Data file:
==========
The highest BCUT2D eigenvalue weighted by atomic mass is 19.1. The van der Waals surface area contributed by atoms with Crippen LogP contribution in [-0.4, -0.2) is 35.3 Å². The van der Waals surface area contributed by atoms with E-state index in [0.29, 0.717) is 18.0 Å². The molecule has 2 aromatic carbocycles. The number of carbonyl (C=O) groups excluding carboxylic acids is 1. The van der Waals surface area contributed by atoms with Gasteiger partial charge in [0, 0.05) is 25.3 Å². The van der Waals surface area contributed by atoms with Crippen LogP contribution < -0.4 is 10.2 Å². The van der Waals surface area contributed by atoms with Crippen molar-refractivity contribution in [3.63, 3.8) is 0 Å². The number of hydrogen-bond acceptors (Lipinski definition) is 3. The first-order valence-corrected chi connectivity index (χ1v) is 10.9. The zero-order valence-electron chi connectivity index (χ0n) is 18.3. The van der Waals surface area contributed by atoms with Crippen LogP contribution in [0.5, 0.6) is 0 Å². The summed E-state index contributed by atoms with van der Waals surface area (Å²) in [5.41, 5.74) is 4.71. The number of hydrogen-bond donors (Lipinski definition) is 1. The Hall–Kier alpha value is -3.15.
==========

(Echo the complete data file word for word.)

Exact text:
The highest BCUT2D eigenvalue weighted by atomic mass is 19.1. The van der Waals surface area contributed by atoms with Crippen LogP contribution in [-0.4, -0.2) is 35.3 Å². The van der Waals surface area contributed by atoms with E-state index in [0.29, 0.717) is 18.0 Å². The molecule has 2 aromatic carbocycles. The number of carbonyl (C=O) groups excluding carboxylic acids is 1. The van der Waals surface area contributed by atoms with Gasteiger partial charge in [0, 0.05) is 25.3 Å². The van der Waals surface area contributed by atoms with Crippen LogP contribution < -0.4 is 10.2 Å². The van der Waals surface area contributed by atoms with Crippen molar-refractivity contribution in [3.63, 3.8) is 0 Å². The number of hydrogen-bond acceptors (Lipinski definition) is 3. The first-order valence-corrected chi connectivity index (χ1v) is 10.9. The zero-order valence-electron chi connectivity index (χ0n) is 18.3. The van der Waals surface area contributed by atoms with Crippen LogP contribution in [0.5, 0.6) is 0 Å². The summed E-state index contributed by atoms with van der Waals surface area (Å²) in [5.41, 5.74) is 4.71. The number of hydrogen-bond donors (Lipinski definition) is 1. The Hall–Kier alpha value is -3.15.